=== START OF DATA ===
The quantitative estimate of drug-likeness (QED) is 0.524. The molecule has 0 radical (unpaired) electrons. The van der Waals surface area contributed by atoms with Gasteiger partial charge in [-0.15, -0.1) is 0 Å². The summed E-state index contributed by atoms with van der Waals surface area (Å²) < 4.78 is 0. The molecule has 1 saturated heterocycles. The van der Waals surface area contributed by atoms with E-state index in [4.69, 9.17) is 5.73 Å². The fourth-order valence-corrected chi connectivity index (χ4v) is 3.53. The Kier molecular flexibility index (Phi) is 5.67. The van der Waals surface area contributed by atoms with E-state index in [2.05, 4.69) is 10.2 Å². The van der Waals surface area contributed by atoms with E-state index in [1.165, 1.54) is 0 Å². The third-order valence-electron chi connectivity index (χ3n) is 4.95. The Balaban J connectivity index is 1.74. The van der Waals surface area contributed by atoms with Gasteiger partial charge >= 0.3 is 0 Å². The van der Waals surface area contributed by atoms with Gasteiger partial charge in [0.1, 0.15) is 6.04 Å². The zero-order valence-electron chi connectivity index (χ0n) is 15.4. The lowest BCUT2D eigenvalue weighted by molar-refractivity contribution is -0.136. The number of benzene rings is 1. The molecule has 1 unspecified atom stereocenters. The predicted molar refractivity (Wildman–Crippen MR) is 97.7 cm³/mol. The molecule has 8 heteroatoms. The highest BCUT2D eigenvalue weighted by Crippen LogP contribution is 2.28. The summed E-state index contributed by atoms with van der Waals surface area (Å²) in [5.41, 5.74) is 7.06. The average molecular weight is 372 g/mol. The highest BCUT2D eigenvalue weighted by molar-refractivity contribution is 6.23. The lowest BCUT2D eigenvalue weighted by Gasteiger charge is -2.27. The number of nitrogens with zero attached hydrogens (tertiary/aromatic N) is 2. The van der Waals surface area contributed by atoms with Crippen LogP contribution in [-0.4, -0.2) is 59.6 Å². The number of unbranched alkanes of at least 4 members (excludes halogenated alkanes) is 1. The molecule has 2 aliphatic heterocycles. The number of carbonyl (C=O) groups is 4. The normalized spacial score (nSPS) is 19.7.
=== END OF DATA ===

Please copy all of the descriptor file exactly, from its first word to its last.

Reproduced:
The quantitative estimate of drug-likeness (QED) is 0.524. The molecule has 0 radical (unpaired) electrons. The van der Waals surface area contributed by atoms with Gasteiger partial charge in [-0.15, -0.1) is 0 Å². The summed E-state index contributed by atoms with van der Waals surface area (Å²) < 4.78 is 0. The molecule has 1 saturated heterocycles. The van der Waals surface area contributed by atoms with E-state index in [4.69, 9.17) is 5.73 Å². The fourth-order valence-corrected chi connectivity index (χ4v) is 3.53. The Kier molecular flexibility index (Phi) is 5.67. The van der Waals surface area contributed by atoms with E-state index in [2.05, 4.69) is 10.2 Å². The van der Waals surface area contributed by atoms with E-state index in [1.165, 1.54) is 0 Å². The third-order valence-electron chi connectivity index (χ3n) is 4.95. The Balaban J connectivity index is 1.74. The van der Waals surface area contributed by atoms with Gasteiger partial charge >= 0.3 is 0 Å². The van der Waals surface area contributed by atoms with Gasteiger partial charge in [0.1, 0.15) is 6.04 Å². The zero-order valence-electron chi connectivity index (χ0n) is 15.4. The lowest BCUT2D eigenvalue weighted by molar-refractivity contribution is -0.136. The number of benzene rings is 1. The molecule has 1 unspecified atom stereocenters. The predicted molar refractivity (Wildman–Crippen MR) is 97.7 cm³/mol. The molecule has 8 heteroatoms. The highest BCUT2D eigenvalue weighted by Crippen LogP contribution is 2.28. The summed E-state index contributed by atoms with van der Waals surface area (Å²) in [5.41, 5.74) is 7.06. The average molecular weight is 372 g/mol. The highest BCUT2D eigenvalue weighted by molar-refractivity contribution is 6.23. The lowest BCUT2D eigenvalue weighted by Gasteiger charge is -2.27. The number of nitrogens with zero attached hydrogens (tertiary/aromatic N) is 2. The van der Waals surface area contributed by atoms with Crippen LogP contribution in [-0.4, -0.2) is 59.6 Å². The number of unbranched alkanes of at least 4 members (excludes halogenated alkanes) is 1. The molecule has 2 aliphatic heterocycles. The number of carbonyl (C=O) groups is 4. The normalized spacial score (nSPS) is 19.7.